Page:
The very definition of supernatural is "(of a manifestation or event) attributed to some force beyond scientific understanding or the laws of nature."

This means in order to have a justified supernatural explanation, we must first rule it out as being under the authority of science and the laws of nature. However, there is much we don't understand about the laws of nature and science. Even if science was complete, there is still the problems of our fallibility in such cases. To claim X is supernatural is to claim we know everything about the laws of nature and science to make such a claim. Since we don't and some argue that such a thing is impossible, we have no justified reason for accepting any supernatural explanation. : :

Have you ever considered that scientific discoveries may be supernatural, also?
Yassine
Posts: 2,617
Add as Friend
Challenge to a Debate
Send a Message
11/5/2015 11:09:08 PM
Posted: 1 year ago
At 10/26/2015 7:08:19 PM, Envisage wrote:

I would immediately disagree with your definition of 'supernatural'.

What is 'natural' philosophically is very explicitly defined as something that obeys physical laws. Thus anything that does not obey physical laws is by definition 'not natural', and therefore by that definition 'supernatural'.

- This falls into the issue of ordinary vs. extraordinary state of affairs, whether physical laws can be deduced only from ordinary state of affairs, & whether they are only applicable to ordinary state of affairs. Then again, where is the boundary between ordinary & extraordinary state of affairs? Is there any to begin with?!

Therefore, you would only need to know that something does not in principle obey natural laws.

- This might be applicable in some cases, but it can't be generalised.

Which doesn't require an 'impossibility of the contrary', or negative proof argument to demonstrate, although in practice I imagine it would be difficult to show that.

- I agree, unless for some obvious cases.
Current Debates:

Islam is not a religion of peace vs. @ Lutonator:
* http://www.debate.org...
ShabShoral
Posts: 3,228
Add as Friend
Challenge to a Debate
Send a Message
11/6/2015 4:27:16 AM
Posted: 1 year ago
At 11/5/2015 7:18:26 PM, dylancatlow wrote:
In order for something to be called scientific, a number of conditions have to be met. For one thing, scientific findings have to be independently replicable. Thus, when outcomes differ even under the same material conditions, a supernatural (non-scientific) explanation may be implied. Of course, the hard part is ruling out hidden material variables. There's probably no way to rule them out absolutely, but that doesn't mean belief in supernatural explanations is always unwarranted. Just as scientific belief is tentative, limited to the available evidence, so too is belief in supernatural phenomena. When there's no obvious material explanation for something we observe, there's no reason to remain committed to the notion that some material cause lays behind it.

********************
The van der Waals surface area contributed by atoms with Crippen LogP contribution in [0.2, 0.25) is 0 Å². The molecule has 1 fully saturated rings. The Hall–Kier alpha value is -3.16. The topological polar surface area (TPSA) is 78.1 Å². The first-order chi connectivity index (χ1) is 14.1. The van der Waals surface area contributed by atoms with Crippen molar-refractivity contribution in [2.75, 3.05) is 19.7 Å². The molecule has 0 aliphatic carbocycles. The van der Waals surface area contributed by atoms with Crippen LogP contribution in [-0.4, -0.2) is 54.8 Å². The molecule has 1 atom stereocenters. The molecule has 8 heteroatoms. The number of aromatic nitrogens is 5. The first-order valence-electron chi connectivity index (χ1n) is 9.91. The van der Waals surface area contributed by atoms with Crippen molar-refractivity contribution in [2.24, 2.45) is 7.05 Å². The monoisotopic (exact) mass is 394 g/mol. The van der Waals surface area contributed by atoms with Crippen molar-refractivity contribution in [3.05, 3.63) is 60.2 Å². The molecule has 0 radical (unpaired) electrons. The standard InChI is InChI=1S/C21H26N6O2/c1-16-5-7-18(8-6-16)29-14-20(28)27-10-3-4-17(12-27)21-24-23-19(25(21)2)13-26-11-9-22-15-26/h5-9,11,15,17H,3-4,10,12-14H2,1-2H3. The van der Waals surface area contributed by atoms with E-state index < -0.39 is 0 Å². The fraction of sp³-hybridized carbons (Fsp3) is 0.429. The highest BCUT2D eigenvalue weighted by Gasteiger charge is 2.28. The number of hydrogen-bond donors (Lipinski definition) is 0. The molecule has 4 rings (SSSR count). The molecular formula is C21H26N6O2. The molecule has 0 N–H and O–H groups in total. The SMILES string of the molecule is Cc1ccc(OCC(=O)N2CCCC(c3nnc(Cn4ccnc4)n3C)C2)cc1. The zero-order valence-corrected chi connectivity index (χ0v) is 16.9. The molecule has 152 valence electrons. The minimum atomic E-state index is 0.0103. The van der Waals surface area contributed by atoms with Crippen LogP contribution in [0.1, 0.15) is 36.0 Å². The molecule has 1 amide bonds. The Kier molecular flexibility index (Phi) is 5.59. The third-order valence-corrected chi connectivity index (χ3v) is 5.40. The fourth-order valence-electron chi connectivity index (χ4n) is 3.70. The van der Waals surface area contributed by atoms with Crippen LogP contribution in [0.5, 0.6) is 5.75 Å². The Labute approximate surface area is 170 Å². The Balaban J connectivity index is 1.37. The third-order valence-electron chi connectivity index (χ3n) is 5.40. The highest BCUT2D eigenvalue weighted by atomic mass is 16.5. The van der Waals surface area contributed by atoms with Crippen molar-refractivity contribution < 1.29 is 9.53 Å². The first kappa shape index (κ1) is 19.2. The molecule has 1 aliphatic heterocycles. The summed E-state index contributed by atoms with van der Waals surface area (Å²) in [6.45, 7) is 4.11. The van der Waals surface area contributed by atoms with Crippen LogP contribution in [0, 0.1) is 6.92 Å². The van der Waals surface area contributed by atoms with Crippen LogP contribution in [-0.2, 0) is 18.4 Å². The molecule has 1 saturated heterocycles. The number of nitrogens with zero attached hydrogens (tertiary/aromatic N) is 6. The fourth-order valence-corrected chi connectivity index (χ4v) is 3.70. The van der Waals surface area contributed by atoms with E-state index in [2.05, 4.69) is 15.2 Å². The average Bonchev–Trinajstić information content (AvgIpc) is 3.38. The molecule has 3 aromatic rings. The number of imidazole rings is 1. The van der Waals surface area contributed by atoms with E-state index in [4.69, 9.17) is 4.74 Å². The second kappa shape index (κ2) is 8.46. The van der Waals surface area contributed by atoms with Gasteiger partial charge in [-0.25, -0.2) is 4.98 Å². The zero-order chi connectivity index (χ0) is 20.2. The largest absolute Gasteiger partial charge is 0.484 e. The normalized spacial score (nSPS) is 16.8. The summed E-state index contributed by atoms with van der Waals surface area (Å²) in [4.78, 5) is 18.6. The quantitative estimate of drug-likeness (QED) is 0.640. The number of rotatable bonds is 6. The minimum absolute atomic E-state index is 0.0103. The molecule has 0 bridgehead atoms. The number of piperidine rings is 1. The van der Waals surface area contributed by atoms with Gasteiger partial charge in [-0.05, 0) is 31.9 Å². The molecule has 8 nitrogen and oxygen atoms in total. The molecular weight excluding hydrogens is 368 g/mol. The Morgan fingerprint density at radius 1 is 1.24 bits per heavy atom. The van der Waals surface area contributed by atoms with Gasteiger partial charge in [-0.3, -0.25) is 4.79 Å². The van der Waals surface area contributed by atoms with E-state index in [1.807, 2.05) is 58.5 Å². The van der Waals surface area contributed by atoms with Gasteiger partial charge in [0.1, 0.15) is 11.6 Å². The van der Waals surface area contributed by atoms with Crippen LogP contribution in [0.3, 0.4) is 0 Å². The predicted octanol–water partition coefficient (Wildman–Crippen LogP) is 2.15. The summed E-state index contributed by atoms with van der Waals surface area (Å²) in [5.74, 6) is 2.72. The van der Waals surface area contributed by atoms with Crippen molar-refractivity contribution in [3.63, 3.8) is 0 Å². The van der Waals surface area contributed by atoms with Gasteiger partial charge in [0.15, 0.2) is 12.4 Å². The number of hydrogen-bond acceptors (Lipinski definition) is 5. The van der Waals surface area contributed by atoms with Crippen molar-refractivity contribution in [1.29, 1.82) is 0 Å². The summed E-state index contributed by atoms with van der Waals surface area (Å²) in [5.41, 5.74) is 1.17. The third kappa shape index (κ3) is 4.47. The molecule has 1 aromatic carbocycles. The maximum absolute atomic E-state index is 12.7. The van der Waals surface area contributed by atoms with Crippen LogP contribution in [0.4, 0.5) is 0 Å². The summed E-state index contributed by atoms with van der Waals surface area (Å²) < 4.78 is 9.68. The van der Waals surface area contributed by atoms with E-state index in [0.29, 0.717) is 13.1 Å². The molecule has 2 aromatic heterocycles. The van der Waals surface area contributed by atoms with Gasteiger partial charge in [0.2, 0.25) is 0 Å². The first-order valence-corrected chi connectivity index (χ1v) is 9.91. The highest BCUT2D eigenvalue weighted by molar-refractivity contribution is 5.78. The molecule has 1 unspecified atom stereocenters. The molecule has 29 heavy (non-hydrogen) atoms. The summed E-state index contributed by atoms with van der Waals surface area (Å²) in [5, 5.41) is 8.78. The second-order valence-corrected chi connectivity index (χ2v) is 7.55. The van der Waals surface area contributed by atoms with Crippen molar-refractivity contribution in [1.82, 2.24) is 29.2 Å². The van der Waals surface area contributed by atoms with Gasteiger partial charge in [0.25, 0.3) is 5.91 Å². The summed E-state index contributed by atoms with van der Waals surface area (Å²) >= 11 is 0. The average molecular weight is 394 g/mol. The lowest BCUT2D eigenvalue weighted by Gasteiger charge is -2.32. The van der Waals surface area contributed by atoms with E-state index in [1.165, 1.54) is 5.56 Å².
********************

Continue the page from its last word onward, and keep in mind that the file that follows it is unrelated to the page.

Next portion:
I think a very strong case can be made that any purely materialistic explanation for the universe is a priori false, insofar as a material universe would be incapable of forming for itself a self-contained (teleological) raison d'etre, thus lacking self-containment. To the extent that this is true, and to the extent that self-containment is a necessary requirement of the universe, we may have to give up on trying to explain all observable phenomena in terms of other observable phenomena, and simply accept that some features of the universe are not reducible to material processes alone, but rather are expressions of a non-deterministic force guiding the evolution of the universe.

Why, exactly, are you equating "materialism" with "determinism"?
"This site is trash as a debate site. It's club penguin for dysfunctional adults."

~ Skepsikyma <3

"Your idea of good writing is like Spinoza mixed with Heidegger."

~ Dylly Dylly Cat Cat

"You seem to aspire to be a cross between a Jewish hipster, an old school WASP aristocrat, and a political iconoclast"

~ Thett the Mighty

"fvck omg ur face"

~ Liz